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November 6, 2021 12:30 AM, EDT

Biden to Sign $1 Trillion Infrastructure Bill Nov. 15

A demolished section of Interstate 70 in Denver A demolished section of Interstate 70 in Denver. The legislation dedicates about $100 billion for highways and bridges. (Michael Ciaglo/Bloomberg News)

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A $1 trillion infrastructure package that includes billions of dollars for roads and bridges and creates a program that will bring younger drivers into the trucking industry will be signed into law by President Joe Biden on Nov. 15, the White House confirmed.

The Infrastructure Investment and Jobs Act, approved Nov. 5 by a vote of 228-206 during a late-night voting session in the U.S. House of Representatives, dedicates about $100 billion for highways and bridges, $66 billion for freight and passenger rail operations, $65 billion for rural broadband internet access, $46 billion for severe weather-resilience climate change programs, $39 billion for transit systems and $25 billion for modernization projects at airports.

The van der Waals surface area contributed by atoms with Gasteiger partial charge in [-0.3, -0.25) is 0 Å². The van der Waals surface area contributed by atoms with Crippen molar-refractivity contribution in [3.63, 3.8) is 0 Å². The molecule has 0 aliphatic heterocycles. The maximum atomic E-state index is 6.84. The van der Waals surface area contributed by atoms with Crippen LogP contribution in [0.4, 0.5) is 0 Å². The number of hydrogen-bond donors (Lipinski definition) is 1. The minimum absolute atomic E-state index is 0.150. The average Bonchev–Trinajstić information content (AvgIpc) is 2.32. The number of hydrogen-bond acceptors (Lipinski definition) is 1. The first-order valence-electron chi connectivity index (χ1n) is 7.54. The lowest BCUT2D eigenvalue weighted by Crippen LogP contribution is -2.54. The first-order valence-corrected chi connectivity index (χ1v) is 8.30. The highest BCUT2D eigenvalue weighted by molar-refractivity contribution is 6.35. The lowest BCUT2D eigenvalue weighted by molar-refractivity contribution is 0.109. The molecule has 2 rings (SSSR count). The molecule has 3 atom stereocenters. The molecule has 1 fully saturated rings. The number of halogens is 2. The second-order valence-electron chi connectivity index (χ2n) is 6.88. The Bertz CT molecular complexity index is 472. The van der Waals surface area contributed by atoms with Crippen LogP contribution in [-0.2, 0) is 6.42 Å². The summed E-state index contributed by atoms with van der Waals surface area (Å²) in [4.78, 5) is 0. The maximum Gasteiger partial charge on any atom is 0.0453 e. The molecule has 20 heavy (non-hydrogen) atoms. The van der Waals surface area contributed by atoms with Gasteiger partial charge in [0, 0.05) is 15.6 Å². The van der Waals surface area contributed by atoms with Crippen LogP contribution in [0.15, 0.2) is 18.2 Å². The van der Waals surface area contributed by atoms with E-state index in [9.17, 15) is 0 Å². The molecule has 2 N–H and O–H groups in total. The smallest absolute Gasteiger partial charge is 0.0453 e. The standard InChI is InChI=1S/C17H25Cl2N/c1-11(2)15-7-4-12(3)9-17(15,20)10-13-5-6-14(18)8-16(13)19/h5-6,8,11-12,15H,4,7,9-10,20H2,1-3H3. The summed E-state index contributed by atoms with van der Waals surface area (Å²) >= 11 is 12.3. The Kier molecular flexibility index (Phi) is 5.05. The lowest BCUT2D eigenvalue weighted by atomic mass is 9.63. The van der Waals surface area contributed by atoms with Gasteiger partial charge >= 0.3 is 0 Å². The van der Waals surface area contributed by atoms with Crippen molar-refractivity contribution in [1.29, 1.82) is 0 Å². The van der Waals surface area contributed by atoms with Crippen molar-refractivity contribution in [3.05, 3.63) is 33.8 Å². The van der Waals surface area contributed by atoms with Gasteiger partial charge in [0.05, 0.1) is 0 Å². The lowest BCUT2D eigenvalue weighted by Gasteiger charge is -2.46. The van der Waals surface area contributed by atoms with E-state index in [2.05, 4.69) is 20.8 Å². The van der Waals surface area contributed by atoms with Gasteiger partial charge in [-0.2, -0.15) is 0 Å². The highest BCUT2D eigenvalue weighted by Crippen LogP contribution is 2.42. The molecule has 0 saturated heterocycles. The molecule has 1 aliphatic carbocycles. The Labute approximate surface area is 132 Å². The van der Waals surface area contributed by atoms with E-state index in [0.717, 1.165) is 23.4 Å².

Specific to trucking, the bill creates a training and apprenticeship program for drivers younger than 21 to drive Class 8 trucks in interstate commerce. The Developing Responsible Individuals for a Vibrant Economy (DRIVE) Safe Act, was sponsored by a bipartisan group of lawmakers.

Thirteen House Republicans voted for the overall bill. The Senate approved the legislation in the summer. 

The approved measure fulfills one half of Biden’s big-picture Build Back Better domestic agenda. On Nov. 6, he praised the bill’s passage. 

“It’s going to create more jobs, good-paying jobs, union jobs that can’t be outsourced, and they’re going to transform our transportation system with the most significant investments in passenger rail — the most significant investment in 50 years. In roads and bridges, the most significant investment in 70 years. And more investment in public transit than we’ve ever, ever made,” he said from the White House.

Secretary of Transportation Pete Buttigieg, credited with shepherding  support for the legislation on Capitol Hill, added, “The infrastructure bill will rebuild and replace infrastructure that is decades, or even a century, old. Now, we begin the work of building infrastructure that will support the traveling public and ensure an economically competitive America for generations to come.”